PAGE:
Website owners and marketers can potentially score big by optimizing for these small images. Consider how your company’s revenue can be impacted by an increase or decrease in click-throughs from organic search, or the impact that CTRs have on the performance of your AdWords ads. Optimizing your organic and PPC landing pages for instant preview can give your website an edge over the competition and will most likely improve your bounce rates too. Good design, a clean layout, easy-to-scan text and a clear call to action on landing pages is now more important than ever. Here are some things to keep in mind when optimizing your landing pages for instant preview.
A Google-Eye View of Your Website
Google typically generates an instant preview image when crawling a web page. Therefore, keeping an eye on the instant previews of your site’s web pages lets you actually see what Google bot “sees”. Websites that rely heavily on Flash and images will likely lose out if a searcher is browsing instant previews. Take the Squarespace site, which is low on text and rich with images, but otherwise has a pretty nice design and layout in my opinion. However, when viewing their landing page in instant preview there is barely any content visible.
Definitely not very compelling based on the preview alone. And I’m skeptical that Squarespace is going to be able to give me a template for my website that will make my “content stand out” when I can’t even see most of the content on their landing page.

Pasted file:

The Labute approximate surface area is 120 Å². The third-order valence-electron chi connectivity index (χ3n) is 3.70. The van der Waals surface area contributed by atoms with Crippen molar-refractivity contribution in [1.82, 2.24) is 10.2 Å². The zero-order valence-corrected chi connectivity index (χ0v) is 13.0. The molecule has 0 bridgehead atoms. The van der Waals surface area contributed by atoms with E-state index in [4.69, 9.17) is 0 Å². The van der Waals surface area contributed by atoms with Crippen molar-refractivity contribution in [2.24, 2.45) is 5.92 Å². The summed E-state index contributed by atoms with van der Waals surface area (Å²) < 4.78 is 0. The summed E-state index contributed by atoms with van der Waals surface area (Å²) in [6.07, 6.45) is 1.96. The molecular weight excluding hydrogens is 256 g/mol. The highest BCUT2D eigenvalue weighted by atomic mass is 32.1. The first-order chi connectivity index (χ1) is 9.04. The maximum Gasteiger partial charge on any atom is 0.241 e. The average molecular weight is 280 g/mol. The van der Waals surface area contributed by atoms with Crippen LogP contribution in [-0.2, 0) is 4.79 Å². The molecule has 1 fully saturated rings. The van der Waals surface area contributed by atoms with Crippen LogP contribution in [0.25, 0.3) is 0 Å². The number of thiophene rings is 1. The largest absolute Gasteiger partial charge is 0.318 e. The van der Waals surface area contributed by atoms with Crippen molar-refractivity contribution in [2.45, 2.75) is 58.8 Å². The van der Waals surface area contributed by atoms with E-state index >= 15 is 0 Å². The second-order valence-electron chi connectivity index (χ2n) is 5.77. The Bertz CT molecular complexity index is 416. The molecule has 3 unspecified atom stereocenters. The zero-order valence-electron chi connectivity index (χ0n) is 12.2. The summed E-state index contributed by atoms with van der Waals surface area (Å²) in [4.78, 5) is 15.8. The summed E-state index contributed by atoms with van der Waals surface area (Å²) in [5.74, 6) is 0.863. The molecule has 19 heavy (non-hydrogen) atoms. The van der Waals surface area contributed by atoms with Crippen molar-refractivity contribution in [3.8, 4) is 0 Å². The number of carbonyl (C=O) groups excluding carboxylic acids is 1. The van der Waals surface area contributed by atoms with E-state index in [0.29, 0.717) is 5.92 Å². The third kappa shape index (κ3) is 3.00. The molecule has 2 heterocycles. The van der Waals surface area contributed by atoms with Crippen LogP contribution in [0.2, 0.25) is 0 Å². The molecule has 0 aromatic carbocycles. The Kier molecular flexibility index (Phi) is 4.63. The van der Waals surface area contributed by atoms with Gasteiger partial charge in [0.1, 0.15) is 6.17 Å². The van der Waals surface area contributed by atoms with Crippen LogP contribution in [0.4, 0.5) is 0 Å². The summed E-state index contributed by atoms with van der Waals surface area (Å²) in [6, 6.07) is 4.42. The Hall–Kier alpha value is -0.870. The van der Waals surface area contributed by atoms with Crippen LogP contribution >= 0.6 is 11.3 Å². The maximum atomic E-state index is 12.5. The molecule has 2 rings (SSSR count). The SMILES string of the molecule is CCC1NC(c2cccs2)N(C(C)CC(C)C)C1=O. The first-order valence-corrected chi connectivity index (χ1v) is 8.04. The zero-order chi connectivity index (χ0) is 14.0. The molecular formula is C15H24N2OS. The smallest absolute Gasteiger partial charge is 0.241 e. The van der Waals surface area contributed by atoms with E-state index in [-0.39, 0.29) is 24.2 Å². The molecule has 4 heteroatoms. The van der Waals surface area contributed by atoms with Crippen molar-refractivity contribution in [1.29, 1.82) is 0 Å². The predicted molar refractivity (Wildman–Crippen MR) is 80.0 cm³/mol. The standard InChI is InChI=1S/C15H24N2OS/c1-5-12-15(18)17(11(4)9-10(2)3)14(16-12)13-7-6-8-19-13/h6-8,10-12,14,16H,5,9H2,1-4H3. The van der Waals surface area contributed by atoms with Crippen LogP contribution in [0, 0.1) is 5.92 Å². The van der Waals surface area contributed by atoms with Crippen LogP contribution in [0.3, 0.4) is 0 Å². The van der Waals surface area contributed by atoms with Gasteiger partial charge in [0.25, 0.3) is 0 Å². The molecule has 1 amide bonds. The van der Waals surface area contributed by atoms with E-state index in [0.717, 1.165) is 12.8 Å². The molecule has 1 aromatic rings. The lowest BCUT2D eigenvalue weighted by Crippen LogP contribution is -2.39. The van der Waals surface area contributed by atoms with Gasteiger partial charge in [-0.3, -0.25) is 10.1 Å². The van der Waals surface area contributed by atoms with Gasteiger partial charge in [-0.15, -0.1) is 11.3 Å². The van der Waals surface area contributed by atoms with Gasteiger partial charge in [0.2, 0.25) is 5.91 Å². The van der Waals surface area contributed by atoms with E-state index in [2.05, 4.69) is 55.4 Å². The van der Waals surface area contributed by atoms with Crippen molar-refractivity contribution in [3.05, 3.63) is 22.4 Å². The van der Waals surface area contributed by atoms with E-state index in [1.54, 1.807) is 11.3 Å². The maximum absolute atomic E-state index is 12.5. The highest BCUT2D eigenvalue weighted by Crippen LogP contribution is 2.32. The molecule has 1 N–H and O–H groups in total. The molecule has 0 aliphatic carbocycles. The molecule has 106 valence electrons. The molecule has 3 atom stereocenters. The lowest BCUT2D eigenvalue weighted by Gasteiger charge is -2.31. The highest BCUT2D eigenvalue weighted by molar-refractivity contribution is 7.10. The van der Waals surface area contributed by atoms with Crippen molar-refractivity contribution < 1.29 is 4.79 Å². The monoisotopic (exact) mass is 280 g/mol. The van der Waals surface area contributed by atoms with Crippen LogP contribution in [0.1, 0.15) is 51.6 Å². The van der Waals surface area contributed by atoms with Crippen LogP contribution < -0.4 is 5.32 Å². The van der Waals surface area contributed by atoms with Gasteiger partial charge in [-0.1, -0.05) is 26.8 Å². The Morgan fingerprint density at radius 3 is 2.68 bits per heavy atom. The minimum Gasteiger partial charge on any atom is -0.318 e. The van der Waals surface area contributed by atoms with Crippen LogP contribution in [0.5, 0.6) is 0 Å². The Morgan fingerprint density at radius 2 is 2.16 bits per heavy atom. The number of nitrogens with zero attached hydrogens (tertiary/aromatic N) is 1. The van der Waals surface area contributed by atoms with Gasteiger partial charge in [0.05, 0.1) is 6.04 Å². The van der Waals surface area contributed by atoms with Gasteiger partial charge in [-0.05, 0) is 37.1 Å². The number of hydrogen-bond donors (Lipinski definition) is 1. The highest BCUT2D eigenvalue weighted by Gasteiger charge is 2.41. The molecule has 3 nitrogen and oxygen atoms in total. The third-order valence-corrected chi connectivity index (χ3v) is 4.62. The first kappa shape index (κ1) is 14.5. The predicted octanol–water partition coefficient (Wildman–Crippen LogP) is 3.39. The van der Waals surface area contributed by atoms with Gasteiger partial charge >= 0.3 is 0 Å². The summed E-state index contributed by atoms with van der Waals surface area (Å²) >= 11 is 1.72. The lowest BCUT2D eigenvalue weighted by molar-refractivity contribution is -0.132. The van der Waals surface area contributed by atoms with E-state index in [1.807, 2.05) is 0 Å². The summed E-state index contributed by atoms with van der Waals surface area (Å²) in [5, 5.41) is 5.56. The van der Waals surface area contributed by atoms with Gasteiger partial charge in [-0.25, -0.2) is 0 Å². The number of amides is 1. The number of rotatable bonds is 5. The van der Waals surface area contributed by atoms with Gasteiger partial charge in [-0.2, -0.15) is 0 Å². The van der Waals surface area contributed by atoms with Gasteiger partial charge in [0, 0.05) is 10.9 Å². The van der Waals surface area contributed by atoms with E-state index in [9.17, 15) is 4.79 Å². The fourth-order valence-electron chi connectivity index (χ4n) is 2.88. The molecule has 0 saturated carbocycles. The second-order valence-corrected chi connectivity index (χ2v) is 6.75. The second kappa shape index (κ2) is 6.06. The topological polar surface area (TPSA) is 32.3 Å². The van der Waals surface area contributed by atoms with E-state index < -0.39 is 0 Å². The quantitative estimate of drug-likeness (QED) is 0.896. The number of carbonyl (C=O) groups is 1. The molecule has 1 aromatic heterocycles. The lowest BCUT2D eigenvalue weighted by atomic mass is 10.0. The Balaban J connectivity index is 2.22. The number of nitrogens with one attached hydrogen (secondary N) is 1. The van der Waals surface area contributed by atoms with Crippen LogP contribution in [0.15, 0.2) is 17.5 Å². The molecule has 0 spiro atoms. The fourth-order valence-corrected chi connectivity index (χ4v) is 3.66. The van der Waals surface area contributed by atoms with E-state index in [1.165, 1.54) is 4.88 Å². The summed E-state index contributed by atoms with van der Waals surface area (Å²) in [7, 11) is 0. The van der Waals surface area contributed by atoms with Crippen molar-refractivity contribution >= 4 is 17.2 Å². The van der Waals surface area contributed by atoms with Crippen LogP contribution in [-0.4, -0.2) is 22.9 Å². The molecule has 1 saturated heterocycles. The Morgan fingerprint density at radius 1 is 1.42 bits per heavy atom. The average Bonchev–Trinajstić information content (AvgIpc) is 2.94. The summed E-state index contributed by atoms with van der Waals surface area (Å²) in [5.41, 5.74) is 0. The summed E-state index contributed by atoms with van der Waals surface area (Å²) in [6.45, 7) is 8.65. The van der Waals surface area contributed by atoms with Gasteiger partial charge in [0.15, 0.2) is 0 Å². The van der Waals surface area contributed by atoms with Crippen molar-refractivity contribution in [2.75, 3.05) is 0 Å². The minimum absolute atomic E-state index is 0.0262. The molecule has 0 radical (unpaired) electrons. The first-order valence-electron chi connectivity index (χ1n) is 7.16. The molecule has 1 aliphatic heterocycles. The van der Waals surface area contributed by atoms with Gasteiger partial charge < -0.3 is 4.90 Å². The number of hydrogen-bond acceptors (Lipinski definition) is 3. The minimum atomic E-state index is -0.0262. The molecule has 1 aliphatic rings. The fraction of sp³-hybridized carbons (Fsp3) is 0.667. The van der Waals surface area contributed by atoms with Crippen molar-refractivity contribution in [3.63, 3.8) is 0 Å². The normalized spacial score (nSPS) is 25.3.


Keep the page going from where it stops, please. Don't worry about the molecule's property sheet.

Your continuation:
Instant Preview Optimization Tips
If the instant preview of your site looks different than your actual landing page, this may be an indication that Google is having difficulty crawling your web page. Google Webmaster Tools has a tool that allows you to compare instant preview to your live web page. You can even see what the Mobile Search Instant Preview of your page looks like in addition to the desktop previews. Google will also report back on errors that Google bot encountered while fetching the Instant Previews. (Tip: If you’ve made changes to your landing page recently but those changes aren’t showing up in Google’s instant preview, check your site’s crawl report in Google Webmaster Tools to see when the page was last crawled. If you landing page hasn’t been crawled since you updated it, then you can ask Google to crawl the page.)
Optimizing your web pages for instant preview is simple if you are already familiar with landing page optimization best practices. Instant preview is just another big reason to invest in enhancing, testing, and analyzing the performance of key organic and PPC landing pages on a regular basis. (This is the bread and butter of Day2, which is why we love instant preview! More testing and optimization opportunities? Yes, please!)
To get the best performance from your site’s instant previews, you must:
1. A/B or multivariate test the design, layout, and content of your landing pages
2. Use Google Webmaster Tools and your analytics tool to determine how well your instant previews are performing, and lastly
3. Analyze the results of your optimization efforts.
Instant previews may seem like small elements to consider on your path to optimization, but as the evolution towards visual search continues, these little snapshots may have a big impact on CTRs, bounce rates, and your company’s bottom line.
If you haven’t already, visit Google and search for your company, product, or service offering. How does YOUR website look in instant preview? Tell us!